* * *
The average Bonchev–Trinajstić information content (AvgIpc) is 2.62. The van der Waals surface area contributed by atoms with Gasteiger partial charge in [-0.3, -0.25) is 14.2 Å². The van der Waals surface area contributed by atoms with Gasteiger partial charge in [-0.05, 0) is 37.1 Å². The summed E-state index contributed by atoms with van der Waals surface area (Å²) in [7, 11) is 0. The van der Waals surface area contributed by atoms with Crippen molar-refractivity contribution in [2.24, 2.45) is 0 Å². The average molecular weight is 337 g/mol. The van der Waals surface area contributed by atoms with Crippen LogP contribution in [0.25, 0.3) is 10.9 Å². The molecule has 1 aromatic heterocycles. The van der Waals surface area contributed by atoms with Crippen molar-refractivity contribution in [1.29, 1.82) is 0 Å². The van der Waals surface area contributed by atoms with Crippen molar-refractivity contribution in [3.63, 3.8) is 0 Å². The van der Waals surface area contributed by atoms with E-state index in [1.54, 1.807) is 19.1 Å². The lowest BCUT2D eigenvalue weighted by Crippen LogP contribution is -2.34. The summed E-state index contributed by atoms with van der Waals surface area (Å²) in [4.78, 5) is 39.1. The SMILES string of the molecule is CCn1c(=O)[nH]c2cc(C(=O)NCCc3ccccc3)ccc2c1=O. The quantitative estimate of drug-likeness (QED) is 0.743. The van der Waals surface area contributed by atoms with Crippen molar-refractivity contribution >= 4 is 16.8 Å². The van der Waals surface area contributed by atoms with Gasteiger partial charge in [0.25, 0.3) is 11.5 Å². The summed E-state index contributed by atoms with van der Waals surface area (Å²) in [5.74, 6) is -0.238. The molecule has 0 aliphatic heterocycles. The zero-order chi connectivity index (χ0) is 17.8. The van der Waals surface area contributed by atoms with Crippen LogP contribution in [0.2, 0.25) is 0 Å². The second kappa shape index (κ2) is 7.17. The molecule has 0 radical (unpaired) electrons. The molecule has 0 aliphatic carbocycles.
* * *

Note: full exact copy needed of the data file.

The average Bonchev–Trinajstić information content (AvgIpc) is 2.62. The van der Waals surface area contributed by atoms with Gasteiger partial charge in [-0.3, -0.25) is 14.2 Å². The van der Waals surface area contributed by atoms with Gasteiger partial charge in [-0.05, 0) is 37.1 Å². The summed E-state index contributed by atoms with van der Waals surface area (Å²) in [7, 11) is 0. The van der Waals surface area contributed by atoms with Crippen molar-refractivity contribution in [2.24, 2.45) is 0 Å². The average molecular weight is 337 g/mol. The van der Waals surface area contributed by atoms with Crippen LogP contribution in [0.25, 0.3) is 10.9 Å². The molecule has 1 aromatic heterocycles. The van der Waals surface area contributed by atoms with Crippen molar-refractivity contribution in [1.29, 1.82) is 0 Å². The van der Waals surface area contributed by atoms with Crippen molar-refractivity contribution in [3.63, 3.8) is 0 Å². The van der Waals surface area contributed by atoms with E-state index in [1.54, 1.807) is 19.1 Å². The lowest BCUT2D eigenvalue weighted by Crippen LogP contribution is -2.34. The summed E-state index contributed by atoms with van der Waals surface area (Å²) in [4.78, 5) is 39.1. The SMILES string of the molecule is CCn1c(=O)[nH]c2cc(C(=O)NCCc3ccccc3)ccc2c1=O. The quantitative estimate of drug-likeness (QED) is 0.743. The van der Waals surface area contributed by atoms with Crippen molar-refractivity contribution >= 4 is 16.8 Å². The van der Waals surface area contributed by atoms with Gasteiger partial charge in [0.25, 0.3) is 11.5 Å². The summed E-state index contributed by atoms with van der Waals surface area (Å²) in [5.74, 6) is -0.238. The molecule has 0 aliphatic heterocycles. The zero-order chi connectivity index (χ0) is 17.8. The van der Waals surface area contributed by atoms with Crippen LogP contribution in [0.2, 0.25) is 0 Å². The second kappa shape index (κ2) is 7.17. The molecule has 0 radical (unpaired) electrons. The molecule has 0 aliphatic carbocycles.